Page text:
GuideStar International's Blog

December 15, 2010

Crowdsourcing: A Value to Nonprofits?

Crowdsourcing the landscape - Beta Version 1, Ross Dawson

By Keisha Taylor, Communications Manager, GuideStar International

This post is cross-posted from the TechSoup blog. You can read the original post and any comments here.

Who can help? Has this been done before? What is the best route? How can this project be sustainable? Crowdsourcing is being used to help find the answers to these and many other questions. According to Wikipedia, “crowdsourcing is the act of outsourcing tasks, traditionally performed by an employee or contractor, to an undefined, large group of people or community (a crowd), through an open call.” Organizations are crowdfunding, crowd voting, crowdsourcing jobs, and even crowdsourcing films (see Life in a Day). Presentations illustrating its use have also been made available at this year’s CrowdConf2010.

So Why Should Nonprofits Care?

Though there are both pros and cons to its use, the nonprofit sector can also learn many valuable lessons from the ways that it is already being used. Crowdsourcing is used to gather information, have service needs met, get advice, and save money.  It can also help to inform decisions, demonstrate accountability and inclusiveness, as well as increase publicity. Given the voluntary nature of the nonprofit sector, crowdsourcing creates a host of new and exciting opportunities. According to Peter H. LaMotte of GeniusRocket, “the reality is that nonprofits have been at the forefront of crowdsourcing long before Jeff Howe coined this popular term.”

Have a look at this crowdsourced presentation and read Amy Sample Ward’s blog post Crowdsourcing: Community vs Crowd. There she talks about how nonprofits may be able to benefit from crowdsourcing, while also taking care to highlight when it may not be useful. She also provides some examples of ways that organizations are already using it and gives some tips on how to evaluate its success.

A few of the many examples of organizations using crowdsourcing to help nonprofits and the public include:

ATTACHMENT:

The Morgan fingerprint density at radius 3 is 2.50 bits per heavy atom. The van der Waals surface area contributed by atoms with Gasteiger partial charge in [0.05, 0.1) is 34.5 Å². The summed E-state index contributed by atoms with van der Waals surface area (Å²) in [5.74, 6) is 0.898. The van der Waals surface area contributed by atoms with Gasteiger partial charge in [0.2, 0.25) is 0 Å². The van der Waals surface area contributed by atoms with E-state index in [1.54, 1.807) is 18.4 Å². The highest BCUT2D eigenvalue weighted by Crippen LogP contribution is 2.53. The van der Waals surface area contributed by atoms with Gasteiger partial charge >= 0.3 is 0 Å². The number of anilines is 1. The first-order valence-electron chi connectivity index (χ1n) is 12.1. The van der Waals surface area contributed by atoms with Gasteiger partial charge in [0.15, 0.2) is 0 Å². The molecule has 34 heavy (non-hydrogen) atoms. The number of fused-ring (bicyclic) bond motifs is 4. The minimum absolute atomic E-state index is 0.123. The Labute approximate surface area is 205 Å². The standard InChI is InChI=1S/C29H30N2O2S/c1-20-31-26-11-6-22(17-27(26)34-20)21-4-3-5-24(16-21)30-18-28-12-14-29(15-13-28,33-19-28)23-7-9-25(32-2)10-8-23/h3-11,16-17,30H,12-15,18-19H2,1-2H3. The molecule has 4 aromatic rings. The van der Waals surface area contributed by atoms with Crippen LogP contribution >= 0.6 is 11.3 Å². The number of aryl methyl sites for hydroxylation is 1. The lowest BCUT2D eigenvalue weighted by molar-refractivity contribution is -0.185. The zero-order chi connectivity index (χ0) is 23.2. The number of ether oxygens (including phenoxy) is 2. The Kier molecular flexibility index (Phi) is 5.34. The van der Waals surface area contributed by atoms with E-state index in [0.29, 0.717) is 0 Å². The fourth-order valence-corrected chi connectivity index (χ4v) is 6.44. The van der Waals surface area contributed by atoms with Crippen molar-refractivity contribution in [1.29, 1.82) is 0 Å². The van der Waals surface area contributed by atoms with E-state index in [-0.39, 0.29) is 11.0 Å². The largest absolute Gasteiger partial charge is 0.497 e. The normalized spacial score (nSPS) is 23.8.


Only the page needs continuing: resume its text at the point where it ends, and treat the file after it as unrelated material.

• Ushahadi: This nonprofit technology company develops free, open-source software and uses crowdsourcing to find information which can solve problems related to disasters, voting and the environment to name a few.
  • Crisis Commons: This uses crowdsourcing to help countries in the wake of disasters. In 2010, they helped to mobilise workers and support for the Haiti earthquake, Gulf oil spill, Chilean earthquake, and Pakistan flooding.
  • Kiva: This nonprofit provides micro-loans and uses crowdsourcing for their work. They use a P2P money lending model.
  • Crowdflower: Using crowdsourcng they connect organizations that want to get “labor on demand” with a round-the-clock workforce in 70 countries.
  • Aiddata: Their Wisdom of the Crowd project is utilizing crowdsourcing to provide additional information, which can complement the aid data on their database.
  • Ashoka Changemakers: They utilize an open-source and crowdsourced approach to aid social innovation. This year they partnered with the G20 to help them identify innovative SME finance models in the emerging world.
  • Inspired by crowdsourcing, Microsoft is running an Imagine Cup Solve This programme, which aims to inspire students to help intergovernmental organizations (IGOs), nongovernmental organisations (NGOs), and nonprofits solve problems. This year’s theme is
    “Imagine a world where technology helps solve the toughest problems” and an Imagine Cup competition is being held in 2011 to encourage students to participate.

Organizations are also collaborating to improve the success of crowdsourcing. For example Samasource, Frontline SMS, and Ushahadi worked together with support from the U.S. and Haitian governments to set up a hotline (Mission 4636) to be able receive and translate text messages from mobile phones following the Haitian earthquake this year. This proved essential for Haiti’s earthquake relief efforts and more about this initiative can be read in the article Crowdsourcing Disaster Relief. Crowdsourcing can help to provide valuable information in a cost effective way.

It follows that crowdsourcing can be very valuable to nonprofits, but they must explore ways to make it work best for them.

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